iPAG – insulin pump discussion and advice
We do not have ‘Patient Choice’ in NHS Scotland, we therefore normally have to stick with the clinic we have been referred to, there may however be several different doctors and nurses at the clinic and you can certainly request one in particular.
- Most newly diagnosed will be prescribed MDI, (Multiple Daily Injections) this is a regime of one or two daily injections of a long acting background insulin and fast acting insulin injection before each meal.
- Under 5’s are often started on an insulin pump. Pumps are available now in all areas but it is easier to get a pump in some health board areas than others. In Scotland around 25% of under 18’s use insulin pump therapy to manage their diabetes. For more information on pumps available in the UK visit iPAG.co.uk
- Few children are on a regime of mixed insulin, this treatment normally consists of 2 injections of a pre-mixed insulin daily. This is a outdated treatment option and can make targets very challenging to achieve and can be very restrictive for the child.
Blood Glucose meters
Many areas have preferred meters, if you are unable to get the strips you want prescribed you will need to make a case to your diabetes clinic or GP. Strips should never be restricted, if you encounter problems contact your team asap.
CGM (Continuous Glucose Monitors)
CGM are rarely funded by the NHS in Scotland, as of 2015 there are only a handful of patients per board with full time funding. We would always encourage you to do a trial of CGM, Medtronic will do a one sensor free trial if requested, Animas do limited free trials so you would need to check if one is available at your clinic. Doing a free trial is useful to collect the data you require to support a funding request. Chat about CGM on Facebook.
At present there is no funding for the Libre on the NHS.
It is important to start as you mean to go on. A member of your diabetes team should visit your school to train any staff involved in your child’s care and educate them about diabetes. you may be able to play a role in the training. Diabetes is relatively uncommon and there may not be other children with diabetes at school so don’t assume the school will know anything about the condition.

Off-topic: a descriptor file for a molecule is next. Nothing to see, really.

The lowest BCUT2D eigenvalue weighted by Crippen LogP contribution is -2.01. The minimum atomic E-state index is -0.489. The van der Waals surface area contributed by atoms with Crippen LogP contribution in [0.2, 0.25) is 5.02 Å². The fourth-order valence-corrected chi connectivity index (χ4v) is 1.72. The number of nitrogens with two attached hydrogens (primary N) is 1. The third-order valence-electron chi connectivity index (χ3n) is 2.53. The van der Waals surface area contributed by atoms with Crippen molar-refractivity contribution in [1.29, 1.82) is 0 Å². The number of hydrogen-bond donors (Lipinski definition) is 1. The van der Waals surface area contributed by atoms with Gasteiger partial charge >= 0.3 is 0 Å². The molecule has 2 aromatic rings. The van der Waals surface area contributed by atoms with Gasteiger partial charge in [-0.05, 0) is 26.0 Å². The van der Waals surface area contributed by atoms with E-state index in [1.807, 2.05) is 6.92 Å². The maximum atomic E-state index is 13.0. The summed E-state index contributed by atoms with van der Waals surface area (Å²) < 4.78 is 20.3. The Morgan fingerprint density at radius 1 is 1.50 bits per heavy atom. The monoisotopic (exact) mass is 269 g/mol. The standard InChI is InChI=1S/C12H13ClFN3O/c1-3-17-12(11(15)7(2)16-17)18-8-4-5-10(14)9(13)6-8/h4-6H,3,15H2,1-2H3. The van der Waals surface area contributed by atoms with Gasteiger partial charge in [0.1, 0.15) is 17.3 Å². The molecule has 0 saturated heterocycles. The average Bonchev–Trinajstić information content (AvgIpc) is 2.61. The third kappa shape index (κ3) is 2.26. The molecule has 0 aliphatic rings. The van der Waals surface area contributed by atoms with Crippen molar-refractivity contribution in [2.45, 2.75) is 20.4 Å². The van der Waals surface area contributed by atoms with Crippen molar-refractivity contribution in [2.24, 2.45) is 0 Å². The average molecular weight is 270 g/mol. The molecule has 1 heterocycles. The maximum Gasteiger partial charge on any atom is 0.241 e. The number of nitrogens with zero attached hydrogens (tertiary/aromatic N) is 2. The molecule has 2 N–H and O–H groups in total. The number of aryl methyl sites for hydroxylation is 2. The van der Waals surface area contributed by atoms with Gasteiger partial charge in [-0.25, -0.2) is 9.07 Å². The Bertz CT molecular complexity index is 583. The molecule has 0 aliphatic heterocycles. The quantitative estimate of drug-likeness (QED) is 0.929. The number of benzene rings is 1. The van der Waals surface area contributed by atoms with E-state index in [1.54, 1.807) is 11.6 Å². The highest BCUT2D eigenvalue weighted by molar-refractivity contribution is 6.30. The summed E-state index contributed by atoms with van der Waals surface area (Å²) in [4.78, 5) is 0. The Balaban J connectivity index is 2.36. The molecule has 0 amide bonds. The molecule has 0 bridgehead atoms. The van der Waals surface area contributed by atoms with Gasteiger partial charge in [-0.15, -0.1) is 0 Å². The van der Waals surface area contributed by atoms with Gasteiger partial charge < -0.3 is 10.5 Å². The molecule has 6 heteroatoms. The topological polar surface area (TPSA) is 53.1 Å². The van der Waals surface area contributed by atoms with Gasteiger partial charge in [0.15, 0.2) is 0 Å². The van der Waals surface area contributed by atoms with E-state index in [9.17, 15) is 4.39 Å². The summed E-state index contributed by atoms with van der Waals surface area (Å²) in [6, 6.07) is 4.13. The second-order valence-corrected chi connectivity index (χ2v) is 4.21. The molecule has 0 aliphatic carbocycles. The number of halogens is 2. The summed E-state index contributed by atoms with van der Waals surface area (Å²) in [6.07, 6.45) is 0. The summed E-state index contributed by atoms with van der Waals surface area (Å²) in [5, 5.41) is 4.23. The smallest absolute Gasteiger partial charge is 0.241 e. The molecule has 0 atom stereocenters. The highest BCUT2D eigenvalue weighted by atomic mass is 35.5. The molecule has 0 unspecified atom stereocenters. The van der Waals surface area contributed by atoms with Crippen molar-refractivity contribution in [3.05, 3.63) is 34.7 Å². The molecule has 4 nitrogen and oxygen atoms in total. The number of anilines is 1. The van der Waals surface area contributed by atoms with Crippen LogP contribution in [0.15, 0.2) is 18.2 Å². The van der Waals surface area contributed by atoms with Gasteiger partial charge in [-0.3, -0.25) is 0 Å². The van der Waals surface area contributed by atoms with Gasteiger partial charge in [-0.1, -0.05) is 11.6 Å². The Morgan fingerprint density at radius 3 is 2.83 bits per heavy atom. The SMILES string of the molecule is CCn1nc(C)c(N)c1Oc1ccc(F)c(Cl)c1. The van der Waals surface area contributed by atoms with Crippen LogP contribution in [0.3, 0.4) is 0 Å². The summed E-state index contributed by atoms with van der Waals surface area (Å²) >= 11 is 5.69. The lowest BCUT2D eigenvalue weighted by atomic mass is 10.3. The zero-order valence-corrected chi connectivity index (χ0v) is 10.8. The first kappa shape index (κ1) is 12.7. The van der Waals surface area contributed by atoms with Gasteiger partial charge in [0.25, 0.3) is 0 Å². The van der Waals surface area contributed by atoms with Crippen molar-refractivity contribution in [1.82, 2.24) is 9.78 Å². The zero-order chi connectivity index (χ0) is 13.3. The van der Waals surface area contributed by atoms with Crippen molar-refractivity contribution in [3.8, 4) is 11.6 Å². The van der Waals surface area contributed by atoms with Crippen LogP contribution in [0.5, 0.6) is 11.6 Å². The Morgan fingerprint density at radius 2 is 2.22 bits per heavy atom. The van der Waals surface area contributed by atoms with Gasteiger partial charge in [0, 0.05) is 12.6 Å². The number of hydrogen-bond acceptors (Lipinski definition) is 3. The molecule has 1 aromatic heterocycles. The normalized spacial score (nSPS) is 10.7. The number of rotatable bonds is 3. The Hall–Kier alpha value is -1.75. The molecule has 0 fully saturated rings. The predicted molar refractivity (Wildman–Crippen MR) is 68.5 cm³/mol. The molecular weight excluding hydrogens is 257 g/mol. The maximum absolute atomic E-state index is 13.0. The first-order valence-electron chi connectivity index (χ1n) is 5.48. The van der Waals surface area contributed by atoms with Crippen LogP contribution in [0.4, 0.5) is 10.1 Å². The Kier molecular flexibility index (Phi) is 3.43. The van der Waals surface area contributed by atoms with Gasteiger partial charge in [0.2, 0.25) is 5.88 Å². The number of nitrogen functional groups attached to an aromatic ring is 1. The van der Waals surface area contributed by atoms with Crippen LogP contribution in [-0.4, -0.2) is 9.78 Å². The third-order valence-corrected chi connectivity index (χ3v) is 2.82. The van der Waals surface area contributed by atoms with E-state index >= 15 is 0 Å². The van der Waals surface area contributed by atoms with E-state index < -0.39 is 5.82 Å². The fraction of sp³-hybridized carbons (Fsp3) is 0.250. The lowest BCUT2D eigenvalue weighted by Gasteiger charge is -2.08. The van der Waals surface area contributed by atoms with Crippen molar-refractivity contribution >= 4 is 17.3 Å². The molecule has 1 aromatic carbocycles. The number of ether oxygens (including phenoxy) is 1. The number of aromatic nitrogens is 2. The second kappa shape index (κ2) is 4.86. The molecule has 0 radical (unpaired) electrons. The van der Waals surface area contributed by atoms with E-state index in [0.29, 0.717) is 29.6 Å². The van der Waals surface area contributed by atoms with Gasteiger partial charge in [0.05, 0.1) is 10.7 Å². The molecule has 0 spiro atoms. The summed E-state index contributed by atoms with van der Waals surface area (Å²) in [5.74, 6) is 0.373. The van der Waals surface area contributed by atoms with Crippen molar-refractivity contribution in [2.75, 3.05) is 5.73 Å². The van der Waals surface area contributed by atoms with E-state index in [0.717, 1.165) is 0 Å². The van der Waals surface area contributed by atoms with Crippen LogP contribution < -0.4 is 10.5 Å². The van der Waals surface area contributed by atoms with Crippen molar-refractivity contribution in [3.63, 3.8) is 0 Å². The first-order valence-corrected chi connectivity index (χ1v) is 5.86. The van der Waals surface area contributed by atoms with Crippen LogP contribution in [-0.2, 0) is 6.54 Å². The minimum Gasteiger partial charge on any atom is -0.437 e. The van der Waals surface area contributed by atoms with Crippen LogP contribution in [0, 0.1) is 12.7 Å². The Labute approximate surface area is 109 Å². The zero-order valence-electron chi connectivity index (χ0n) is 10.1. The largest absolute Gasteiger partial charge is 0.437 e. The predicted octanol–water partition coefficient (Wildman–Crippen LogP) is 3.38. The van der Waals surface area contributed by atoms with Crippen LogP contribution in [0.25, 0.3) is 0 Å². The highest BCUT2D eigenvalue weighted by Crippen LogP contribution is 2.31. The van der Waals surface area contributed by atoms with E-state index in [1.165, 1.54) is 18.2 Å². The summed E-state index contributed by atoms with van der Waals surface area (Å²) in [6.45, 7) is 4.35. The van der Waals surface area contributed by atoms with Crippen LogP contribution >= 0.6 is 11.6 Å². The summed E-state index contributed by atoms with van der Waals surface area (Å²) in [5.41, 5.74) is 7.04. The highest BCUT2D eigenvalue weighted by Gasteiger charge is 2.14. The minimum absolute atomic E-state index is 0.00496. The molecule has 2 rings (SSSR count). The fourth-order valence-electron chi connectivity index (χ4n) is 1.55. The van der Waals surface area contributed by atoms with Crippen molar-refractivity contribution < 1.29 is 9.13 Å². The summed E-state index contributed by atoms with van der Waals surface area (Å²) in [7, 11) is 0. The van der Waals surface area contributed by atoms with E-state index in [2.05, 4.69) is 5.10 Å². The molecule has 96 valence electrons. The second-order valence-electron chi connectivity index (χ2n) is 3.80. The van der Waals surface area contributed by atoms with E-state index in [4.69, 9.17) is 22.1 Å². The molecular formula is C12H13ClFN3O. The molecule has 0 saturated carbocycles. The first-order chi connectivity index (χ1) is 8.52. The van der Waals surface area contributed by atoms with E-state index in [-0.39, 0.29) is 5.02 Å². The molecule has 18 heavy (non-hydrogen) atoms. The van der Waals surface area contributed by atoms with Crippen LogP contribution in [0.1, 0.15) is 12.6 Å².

Some things to consider:
- A care plan ( IHP – Individual Healthcare Plan)
- Awareness amongst staff
- Spares stored in school, Glucagon
- Allowing your child to test and treat anywhere at anytime. They should not have to go to the ‘sick room’ or office to test their blood glucose.
- A lunch queue jump card
- Exam/test arrangements – this should be an application by your school to the SQA as far in advance as possible requesting Exams Access Arrangements
- Stop the clock – any time required to test or correct blood glucose levels to be added on at the end
- Rest breaks – toilet breaks
- Extra time – cognative function can be affected by high and low blood glucose levels
- A separate room with other children with special arrangements
Register with the Disability Service and apply for DSA (Disabled Student Allowance)
DSA is paid through SASS. You will be assessed and may be awarded certain items to support you to do your course without a disadvantage with your health condition. Universities tend to follow on with any arrangements you had at school.
- Printer and ink
- Equipment to work at home on diabetes sick days
Responsibility for the National Health Services in Scotland is a devolved matter and therefore rests with the Scottish Government. Any lobbying or campaigning must be done with a Scottish Address through your MSP or one of your elected members of parliament.